In feudal Japan, evil spirits known as mononoke plague both households and the countryside, leaving a trail of fear in their wake. One mysterious person has the power to slay the mononoke where they stand; he is known only as the Medicine Seller, and he vanquishes the mononoke using the power of his Exorcism Sword. However, in order to draw his sword he must first understand the Form, Truth and Reason of the mononoke. Armed with a sharp wit and keen intellect, the Medicine Seller wanders from place to place, striking down the mononoke in his wake.
Zashikiwarashi - Part 1
Zashikiwarashi - Part 2
Sea Bishop - Part 1
Sea Bishop - Part 2
Sea Bishop - Finale
Faceless Monster - Part 1
Faceless Monster - Part 2
Japanese Chimera - Part 1
Japanese Chimera - Part 2
Goblin Cat - Part 1
Goblin Cat - Part 2
Goblin Cat - Finale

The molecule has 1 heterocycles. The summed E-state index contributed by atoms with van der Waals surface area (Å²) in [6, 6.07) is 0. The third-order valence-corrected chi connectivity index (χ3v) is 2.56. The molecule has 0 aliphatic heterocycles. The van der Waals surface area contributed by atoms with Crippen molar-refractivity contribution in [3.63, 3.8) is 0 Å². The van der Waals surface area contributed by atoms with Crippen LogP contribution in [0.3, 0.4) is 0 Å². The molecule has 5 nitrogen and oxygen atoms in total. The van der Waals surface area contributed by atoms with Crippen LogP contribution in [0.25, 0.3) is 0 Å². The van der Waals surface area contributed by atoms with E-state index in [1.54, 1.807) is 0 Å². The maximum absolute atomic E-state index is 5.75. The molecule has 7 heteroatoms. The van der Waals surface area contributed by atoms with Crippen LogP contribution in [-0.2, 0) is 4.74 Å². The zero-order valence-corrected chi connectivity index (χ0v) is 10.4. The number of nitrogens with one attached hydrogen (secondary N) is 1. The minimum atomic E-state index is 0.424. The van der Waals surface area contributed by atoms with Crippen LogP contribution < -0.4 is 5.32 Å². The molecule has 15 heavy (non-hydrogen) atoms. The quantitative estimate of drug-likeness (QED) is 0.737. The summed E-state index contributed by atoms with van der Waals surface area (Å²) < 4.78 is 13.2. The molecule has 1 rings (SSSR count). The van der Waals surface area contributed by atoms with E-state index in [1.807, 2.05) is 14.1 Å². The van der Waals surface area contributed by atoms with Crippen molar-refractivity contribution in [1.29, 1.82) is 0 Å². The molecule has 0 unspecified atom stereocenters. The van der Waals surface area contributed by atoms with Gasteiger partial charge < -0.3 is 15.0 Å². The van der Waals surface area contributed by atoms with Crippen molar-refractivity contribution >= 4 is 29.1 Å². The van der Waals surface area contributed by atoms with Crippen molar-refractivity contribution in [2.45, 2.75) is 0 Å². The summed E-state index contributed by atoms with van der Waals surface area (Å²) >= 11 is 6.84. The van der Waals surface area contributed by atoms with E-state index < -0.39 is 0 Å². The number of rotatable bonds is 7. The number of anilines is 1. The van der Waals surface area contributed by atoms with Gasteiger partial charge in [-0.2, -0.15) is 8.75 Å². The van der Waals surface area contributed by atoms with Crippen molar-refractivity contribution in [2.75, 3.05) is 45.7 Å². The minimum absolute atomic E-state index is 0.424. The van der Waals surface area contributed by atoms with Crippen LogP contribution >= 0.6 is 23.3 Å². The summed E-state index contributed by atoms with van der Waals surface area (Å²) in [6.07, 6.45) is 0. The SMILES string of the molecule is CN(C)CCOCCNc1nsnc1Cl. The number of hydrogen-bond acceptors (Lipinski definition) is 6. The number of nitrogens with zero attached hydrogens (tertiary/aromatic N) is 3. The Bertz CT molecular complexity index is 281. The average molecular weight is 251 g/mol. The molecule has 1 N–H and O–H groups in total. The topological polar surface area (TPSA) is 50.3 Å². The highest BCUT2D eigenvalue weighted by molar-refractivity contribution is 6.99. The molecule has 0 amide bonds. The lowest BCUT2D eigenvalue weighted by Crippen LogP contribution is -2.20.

StoryKemonozume, Mind Game, Gankutsuou... you've seen it all before. Or so you think. Part horror story, part surrealist art, Mononoke is another oddity that defines itself by looking spectacularly unlike the norm. Ugly in design yet beautiful in execution, and always laced with acute irony, the show could make me scream, laugh, and goggle almost all at once. My last hunt through the horror genre ended with the stunningly crap Jigoku Shoujo, also one of my fastest dropped anime to date. If this mingle-mangle of vengeance stories is anything to go by, hellish torture just means nerve-racking boredom. Nonetheless, Jigoku Shoujo is a symptom rather than an accident of the horror genre, which often struggles with slogging narratives and generic monsters that just aren't scary. Mononoke, in being both original and genuinely frightening, thus sticks out from its siblings like a shiny knife from a virgin's breast. In fact, a more appropriate comparison than Jigoku Shoujo, and one that's fairer to Mononoke's excellence, is the outstanding Mushishi. Mononoke takes a similar humanising approach to its paranormal subject matter, putting the tragedy of its characters first before adding some supernatural razzmatazz. On the other hand, unlike Mushishi, Mononoke engages the senses more than the intellect, providing emotive plots via strong hooks and dazzling climaxes. It's classically designed mysteries come with fresh Japanese eccentricities and plenty of spectacle, making the whole product highly addictive despite its steady pace.AnimationMononoke is not just animation, it's a moving art exhibit. Everything is washed in faint scratches as though drawn on ancient parchment, and the characters look vibrant but distinctly two-dimensional. While the Medicine Seller retains a biseinen design, the secondary characters appear more like caricatures, with many having bulging eyes, fat lips and noses, and distorted forms that look both grotesque and funny. On the whole, the design brings to mind Dali as much as it does ancient Japanese art, with a bottomless well of creativity to make established horror themes appear bold and new. From an entire background cast of mannequins to guitar-playing fish demons, each story provides a fresh way to enjoy horror.SoundWhile the musical score's only highlight is the samba-esque opening theme, the soundtrack as a whole is outstanding in its use of sounds. Unusual spooky noises abound to enhance the atmosphere, build tension, and develop the show's sensual appeal.CharactersMononoke's characters will amuse, move, or disgust depending upon their performance. Mostly, they are vivacious, charming viewers with their bubbling madness whilst having only enough substance to matter to the plot. What remains with the audience, however, is not the individuals but the creative milieu they inhabit; thus their one-dimensionality matters little. Only the Medicine Seller remains a calm constant in an otherwise restless crowd, always with a wry, deadpan approach that's as witty as it is unnerving. His garish face paint and subdued personality make him a fascinating bag of contrasts without fully explaining him. Initially, he seemed a straightforward comparison to Ginko, the lead in Mushishi who also travels around solving paranormal mysteries. However, while Ginko plays the role of a dispassionate bystander, the Medicine Seller seems to get a kick out his profession and takes an active part in the resolutions. Moreover, the Medicine Seller has a mysterious appeal and screen presence that Ginko doesn't - once he lands in a secondary character's life, he becomes as much an attractive feature of the plot as the ghosts who inhabit it.OverallAnyone thinking this show is merely for the arty types because of its experimental animation, think again. Mononoke is blood-curdlingly scary in a way anyone can enjoy; where other shows fail to even prick a fan's imagination, Mononoke sends shivers streaming down their backs. Who can resist shaking like a leaf during the disturbing sea voyage with the hollowed-out tree? Who will walk away from the final 'Ghost Cat' episodes mentally unscathed? Indeed, Mononoke comes shockingly close to reinventing the horror wheel thanks to its invigorating style and powerful narratives.